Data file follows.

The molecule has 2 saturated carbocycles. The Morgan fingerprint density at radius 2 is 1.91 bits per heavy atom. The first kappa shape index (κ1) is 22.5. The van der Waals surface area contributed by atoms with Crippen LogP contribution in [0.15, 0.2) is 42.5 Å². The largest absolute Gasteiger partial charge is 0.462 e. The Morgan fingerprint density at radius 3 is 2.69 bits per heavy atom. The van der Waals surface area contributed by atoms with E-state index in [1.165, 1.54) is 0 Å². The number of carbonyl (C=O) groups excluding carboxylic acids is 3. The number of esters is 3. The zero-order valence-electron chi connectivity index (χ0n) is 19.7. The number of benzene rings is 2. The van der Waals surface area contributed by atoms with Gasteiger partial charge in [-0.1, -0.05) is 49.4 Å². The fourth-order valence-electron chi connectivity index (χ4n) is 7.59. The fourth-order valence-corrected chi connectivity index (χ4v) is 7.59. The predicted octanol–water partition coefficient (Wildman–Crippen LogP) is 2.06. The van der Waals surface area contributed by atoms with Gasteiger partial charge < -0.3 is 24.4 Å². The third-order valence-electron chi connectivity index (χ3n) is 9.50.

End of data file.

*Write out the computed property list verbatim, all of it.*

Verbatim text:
The molecule has 2 saturated carbocycles. The Morgan fingerprint density at radius 2 is 1.91 bits per heavy atom. The first kappa shape index (κ1) is 22.5. The van der Waals surface area contributed by atoms with Crippen LogP contribution in [0.15, 0.2) is 42.5 Å². The largest absolute Gasteiger partial charge is 0.462 e. The Morgan fingerprint density at radius 3 is 2.69 bits per heavy atom. The van der Waals surface area contributed by atoms with E-state index in [1.165, 1.54) is 0 Å². The number of carbonyl (C=O) groups excluding carboxylic acids is 3. The number of esters is 3. The zero-order valence-electron chi connectivity index (χ0n) is 19.7. The number of benzene rings is 2. The van der Waals surface area contributed by atoms with Gasteiger partial charge in [-0.1, -0.05) is 49.4 Å². The fourth-order valence-electron chi connectivity index (χ4n) is 7.59. The fourth-order valence-corrected chi connectivity index (χ4v) is 7.59. The predicted octanol–water partition coefficient (Wildman–Crippen LogP) is 2.06. The van der Waals surface area contributed by atoms with Gasteiger partial charge < -0.3 is 24.4 Å². The third-order valence-electron chi connectivity index (χ3n) is 9.50.